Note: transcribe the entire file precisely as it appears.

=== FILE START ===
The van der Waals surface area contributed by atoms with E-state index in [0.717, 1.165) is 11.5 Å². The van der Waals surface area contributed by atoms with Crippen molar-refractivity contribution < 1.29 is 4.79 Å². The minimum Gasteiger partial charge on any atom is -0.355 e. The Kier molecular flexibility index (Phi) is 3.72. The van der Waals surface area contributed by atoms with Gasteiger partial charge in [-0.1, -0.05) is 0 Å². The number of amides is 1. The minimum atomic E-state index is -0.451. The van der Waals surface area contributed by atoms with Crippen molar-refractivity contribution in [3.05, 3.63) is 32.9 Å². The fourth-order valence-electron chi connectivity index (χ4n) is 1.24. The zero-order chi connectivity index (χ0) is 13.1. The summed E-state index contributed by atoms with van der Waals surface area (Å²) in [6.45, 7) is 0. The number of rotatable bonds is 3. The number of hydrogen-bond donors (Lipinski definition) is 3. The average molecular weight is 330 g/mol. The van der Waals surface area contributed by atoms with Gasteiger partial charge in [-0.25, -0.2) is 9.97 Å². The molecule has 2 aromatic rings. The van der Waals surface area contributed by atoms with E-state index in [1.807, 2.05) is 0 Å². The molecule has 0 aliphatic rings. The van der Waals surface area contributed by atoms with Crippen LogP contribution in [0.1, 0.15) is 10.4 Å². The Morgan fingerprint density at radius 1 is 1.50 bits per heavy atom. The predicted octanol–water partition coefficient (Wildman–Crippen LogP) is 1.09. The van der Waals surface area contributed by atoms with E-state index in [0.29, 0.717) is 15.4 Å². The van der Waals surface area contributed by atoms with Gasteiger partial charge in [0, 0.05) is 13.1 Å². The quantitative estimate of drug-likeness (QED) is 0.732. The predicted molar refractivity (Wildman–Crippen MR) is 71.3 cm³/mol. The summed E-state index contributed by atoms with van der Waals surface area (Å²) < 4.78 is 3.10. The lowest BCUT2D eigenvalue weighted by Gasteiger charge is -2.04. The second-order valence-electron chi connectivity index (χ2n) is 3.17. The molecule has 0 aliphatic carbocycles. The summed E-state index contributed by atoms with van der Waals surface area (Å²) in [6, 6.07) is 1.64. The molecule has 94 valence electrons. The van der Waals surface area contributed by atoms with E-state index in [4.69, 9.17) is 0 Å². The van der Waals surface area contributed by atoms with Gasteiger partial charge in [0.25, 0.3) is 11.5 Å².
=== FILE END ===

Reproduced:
The van der Waals surface area contributed by atoms with E-state index in [0.717, 1.165) is 11.5 Å². The van der Waals surface area contributed by atoms with Crippen molar-refractivity contribution < 1.29 is 4.79 Å². The minimum Gasteiger partial charge on any atom is -0.355 e. The Kier molecular flexibility index (Phi) is 3.72. The van der Waals surface area contributed by atoms with Gasteiger partial charge in [-0.1, -0.05) is 0 Å². The number of amides is 1. The minimum atomic E-state index is -0.451. The van der Waals surface area contributed by atoms with Crippen molar-refractivity contribution in [3.05, 3.63) is 32.9 Å². The fourth-order valence-electron chi connectivity index (χ4n) is 1.24. The zero-order chi connectivity index (χ0) is 13.1. The summed E-state index contributed by atoms with van der Waals surface area (Å²) in [6.45, 7) is 0. The number of rotatable bonds is 3. The number of hydrogen-bond donors (Lipinski definition) is 3. The average molecular weight is 330 g/mol. The van der Waals surface area contributed by atoms with Gasteiger partial charge in [-0.25, -0.2) is 9.97 Å². The molecule has 2 aromatic rings. The van der Waals surface area contributed by atoms with E-state index in [1.807, 2.05) is 0 Å². The molecule has 0 aliphatic rings. The van der Waals surface area contributed by atoms with Crippen LogP contribution in [0.1, 0.15) is 10.4 Å². The Morgan fingerprint density at radius 1 is 1.50 bits per heavy atom. The predicted octanol–water partition coefficient (Wildman–Crippen LogP) is 1.09. The van der Waals surface area contributed by atoms with E-state index in [0.29, 0.717) is 15.4 Å². The van der Waals surface area contributed by atoms with Gasteiger partial charge in [0, 0.05) is 13.1 Å². The quantitative estimate of drug-likeness (QED) is 0.732. The predicted molar refractivity (Wildman–Crippen MR) is 71.3 cm³/mol. The summed E-state index contributed by atoms with van der Waals surface area (Å²) < 4.78 is 3.10. The lowest BCUT2D eigenvalue weighted by Gasteiger charge is -2.04. The second-order valence-electron chi connectivity index (χ2n) is 3.17. The molecule has 0 aliphatic carbocycles. The summed E-state index contributed by atoms with van der Waals surface area (Å²) in [6, 6.07) is 1.64. The molecule has 94 valence electrons. The van der Waals surface area contributed by atoms with E-state index in [4.69, 9.17) is 0 Å². The van der Waals surface area contributed by atoms with Gasteiger partial charge in [0.25, 0.3) is 11.5 Å².